This passage includes a genre of biblical writing frequently referred to as oracles against the nations. In allowing the prophet Jeremiah to simultaneously condemn Israel for its failure to keep the Davidic covenant and the surrounding nations for their idolatrous practices, the biblical writers elevate Yahweh to the status of a god of universal history. This 6th century theological movement towards inclusivism, paired with the fall of the Temple in Jerusalem to the Babylonians in 587 BCE, represents the emergence of a monotheistic Judaism in its inchoate stages. Interestingly, the experience of exile, documented so vividly in the Exodus narrative, served as the cornerstone of this new religious tradition. What does it mean to worship Yahweh in the diaspora? It is unsurprising that the priestly school, which favored ritualistic performance that could be followed beyond the limits of the Judean Temple, took hold in this era.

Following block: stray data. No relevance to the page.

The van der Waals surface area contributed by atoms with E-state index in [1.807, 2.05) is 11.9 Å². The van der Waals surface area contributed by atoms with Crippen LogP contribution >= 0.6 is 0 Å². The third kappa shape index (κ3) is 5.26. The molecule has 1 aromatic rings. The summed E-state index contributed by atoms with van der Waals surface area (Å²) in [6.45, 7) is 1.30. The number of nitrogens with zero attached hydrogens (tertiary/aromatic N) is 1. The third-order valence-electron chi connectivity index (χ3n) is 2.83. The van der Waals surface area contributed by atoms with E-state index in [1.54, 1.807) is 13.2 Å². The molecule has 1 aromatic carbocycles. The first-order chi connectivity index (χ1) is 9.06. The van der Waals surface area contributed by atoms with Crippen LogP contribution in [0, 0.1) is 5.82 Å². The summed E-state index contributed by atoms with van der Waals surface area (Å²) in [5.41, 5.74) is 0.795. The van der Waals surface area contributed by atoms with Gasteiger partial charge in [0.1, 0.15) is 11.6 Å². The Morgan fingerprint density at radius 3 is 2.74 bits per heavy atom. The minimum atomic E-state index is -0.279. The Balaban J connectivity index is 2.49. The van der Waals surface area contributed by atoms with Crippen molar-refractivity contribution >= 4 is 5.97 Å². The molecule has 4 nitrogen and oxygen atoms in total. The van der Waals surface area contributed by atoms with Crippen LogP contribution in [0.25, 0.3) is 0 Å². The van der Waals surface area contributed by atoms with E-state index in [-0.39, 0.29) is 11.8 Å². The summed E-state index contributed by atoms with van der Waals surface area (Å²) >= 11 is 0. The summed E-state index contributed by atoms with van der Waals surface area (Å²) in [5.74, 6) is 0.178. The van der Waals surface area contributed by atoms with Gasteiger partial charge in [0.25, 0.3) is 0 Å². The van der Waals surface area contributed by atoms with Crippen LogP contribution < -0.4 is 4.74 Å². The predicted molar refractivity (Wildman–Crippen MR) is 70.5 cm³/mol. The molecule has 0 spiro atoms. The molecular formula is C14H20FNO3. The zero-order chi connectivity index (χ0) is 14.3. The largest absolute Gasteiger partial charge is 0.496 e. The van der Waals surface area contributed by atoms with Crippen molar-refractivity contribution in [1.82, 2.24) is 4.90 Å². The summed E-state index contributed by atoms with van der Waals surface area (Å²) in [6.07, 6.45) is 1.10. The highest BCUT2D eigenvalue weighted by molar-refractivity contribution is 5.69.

For religious practitioners today, the power of this exilic posture should not be lost. Rather, the experience of living as a stranger in a foreign land might very well serve as a useful foundation for the formation of the subject-position. What would it mean to view the self as an Other? How would our interactions with those we label foreign or unknown change, if we were to unsettle the comfort of familiarity that we experience in and around our homes?